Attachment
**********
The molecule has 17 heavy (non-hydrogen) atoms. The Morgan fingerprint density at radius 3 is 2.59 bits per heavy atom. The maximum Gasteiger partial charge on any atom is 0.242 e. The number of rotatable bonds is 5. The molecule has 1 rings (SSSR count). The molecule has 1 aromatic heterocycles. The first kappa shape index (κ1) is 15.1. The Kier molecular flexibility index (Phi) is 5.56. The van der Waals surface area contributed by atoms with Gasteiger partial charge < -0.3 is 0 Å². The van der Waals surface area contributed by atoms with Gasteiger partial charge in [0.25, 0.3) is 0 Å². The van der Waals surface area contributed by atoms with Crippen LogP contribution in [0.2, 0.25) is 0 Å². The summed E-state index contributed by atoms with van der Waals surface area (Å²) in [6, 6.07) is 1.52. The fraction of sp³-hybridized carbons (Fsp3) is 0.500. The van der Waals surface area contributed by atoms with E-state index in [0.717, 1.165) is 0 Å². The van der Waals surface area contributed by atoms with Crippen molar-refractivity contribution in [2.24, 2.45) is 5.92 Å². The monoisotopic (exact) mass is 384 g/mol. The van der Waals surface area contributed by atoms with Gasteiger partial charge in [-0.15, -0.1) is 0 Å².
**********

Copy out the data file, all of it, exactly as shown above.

The molecule has 17 heavy (non-hydrogen) atoms. The Morgan fingerprint density at radius 3 is 2.59 bits per heavy atom. The maximum Gasteiger partial charge on any atom is 0.242 e. The number of rotatable bonds is 5. The molecule has 1 rings (SSSR count). The molecule has 1 aromatic heterocycles. The first kappa shape index (κ1) is 15.1. The Kier molecular flexibility index (Phi) is 5.56. The van der Waals surface area contributed by atoms with Gasteiger partial charge < -0.3 is 0 Å². The van der Waals surface area contributed by atoms with Gasteiger partial charge in [0.25, 0.3) is 0 Å². The van der Waals surface area contributed by atoms with Crippen LogP contribution in [0.2, 0.25) is 0 Å². The summed E-state index contributed by atoms with van der Waals surface area (Å²) in [6, 6.07) is 1.52. The fraction of sp³-hybridized carbons (Fsp3) is 0.500. The van der Waals surface area contributed by atoms with E-state index in [0.717, 1.165) is 0 Å². The van der Waals surface area contributed by atoms with Crippen molar-refractivity contribution in [2.24, 2.45) is 5.92 Å². The monoisotopic (exact) mass is 384 g/mol. The van der Waals surface area contributed by atoms with Gasteiger partial charge in [-0.15, -0.1) is 0 Å².